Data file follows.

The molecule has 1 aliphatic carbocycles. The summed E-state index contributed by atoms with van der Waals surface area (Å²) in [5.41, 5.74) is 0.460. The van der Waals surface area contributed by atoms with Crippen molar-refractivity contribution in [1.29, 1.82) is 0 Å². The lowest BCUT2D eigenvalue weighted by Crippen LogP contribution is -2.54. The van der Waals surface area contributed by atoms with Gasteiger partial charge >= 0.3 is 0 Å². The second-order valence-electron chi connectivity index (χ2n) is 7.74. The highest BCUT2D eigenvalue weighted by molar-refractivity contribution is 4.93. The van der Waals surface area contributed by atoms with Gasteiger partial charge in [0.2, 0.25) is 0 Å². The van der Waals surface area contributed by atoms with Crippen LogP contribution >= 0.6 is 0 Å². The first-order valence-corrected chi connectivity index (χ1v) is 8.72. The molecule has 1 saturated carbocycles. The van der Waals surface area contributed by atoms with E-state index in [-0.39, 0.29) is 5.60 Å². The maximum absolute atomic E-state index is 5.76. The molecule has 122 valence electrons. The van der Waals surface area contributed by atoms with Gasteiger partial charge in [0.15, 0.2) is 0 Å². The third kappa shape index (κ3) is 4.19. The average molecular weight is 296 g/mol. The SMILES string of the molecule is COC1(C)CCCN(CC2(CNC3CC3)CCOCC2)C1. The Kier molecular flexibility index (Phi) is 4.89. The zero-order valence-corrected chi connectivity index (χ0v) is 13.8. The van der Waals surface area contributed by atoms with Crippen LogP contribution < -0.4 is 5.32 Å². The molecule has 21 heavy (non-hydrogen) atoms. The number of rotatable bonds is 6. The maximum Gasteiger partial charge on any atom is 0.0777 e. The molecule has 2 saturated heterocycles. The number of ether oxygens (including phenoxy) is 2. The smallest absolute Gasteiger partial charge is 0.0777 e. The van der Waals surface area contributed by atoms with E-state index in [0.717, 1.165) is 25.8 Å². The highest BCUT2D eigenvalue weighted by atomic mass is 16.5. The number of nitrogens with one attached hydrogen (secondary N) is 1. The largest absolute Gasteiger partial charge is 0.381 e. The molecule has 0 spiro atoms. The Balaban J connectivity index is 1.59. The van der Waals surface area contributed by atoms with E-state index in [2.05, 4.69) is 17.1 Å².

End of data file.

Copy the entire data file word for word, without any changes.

The molecule has 1 aliphatic carbocycles. The summed E-state index contributed by atoms with van der Waals surface area (Å²) in [5.41, 5.74) is 0.460. The van der Waals surface area contributed by atoms with Crippen molar-refractivity contribution in [1.29, 1.82) is 0 Å². The lowest BCUT2D eigenvalue weighted by Crippen LogP contribution is -2.54. The van der Waals surface area contributed by atoms with Gasteiger partial charge >= 0.3 is 0 Å². The second-order valence-electron chi connectivity index (χ2n) is 7.74. The highest BCUT2D eigenvalue weighted by molar-refractivity contribution is 4.93. The van der Waals surface area contributed by atoms with Gasteiger partial charge in [0.2, 0.25) is 0 Å². The van der Waals surface area contributed by atoms with Crippen LogP contribution >= 0.6 is 0 Å². The first-order valence-corrected chi connectivity index (χ1v) is 8.72. The molecule has 1 saturated carbocycles. The van der Waals surface area contributed by atoms with E-state index in [-0.39, 0.29) is 5.60 Å². The maximum absolute atomic E-state index is 5.76. The molecule has 122 valence electrons. The van der Waals surface area contributed by atoms with Gasteiger partial charge in [0.15, 0.2) is 0 Å². The third kappa shape index (κ3) is 4.19. The average molecular weight is 296 g/mol. The SMILES string of the molecule is COC1(C)CCCN(CC2(CNC3CC3)CCOCC2)C1. The Kier molecular flexibility index (Phi) is 4.89. The zero-order valence-corrected chi connectivity index (χ0v) is 13.8. The van der Waals surface area contributed by atoms with Crippen LogP contribution < -0.4 is 5.32 Å². The molecule has 21 heavy (non-hydrogen) atoms. The number of rotatable bonds is 6. The maximum Gasteiger partial charge on any atom is 0.0777 e. The molecule has 2 saturated heterocycles. The number of ether oxygens (including phenoxy) is 2. The smallest absolute Gasteiger partial charge is 0.0777 e. The van der Waals surface area contributed by atoms with E-state index in [0.717, 1.165) is 25.8 Å². The highest BCUT2D eigenvalue weighted by atomic mass is 16.5. The number of nitrogens with one attached hydrogen (secondary N) is 1. The largest absolute Gasteiger partial charge is 0.381 e. The molecule has 0 spiro atoms. The Balaban J connectivity index is 1.59. The van der Waals surface area contributed by atoms with E-state index in [2.05, 4.69) is 17.1 Å².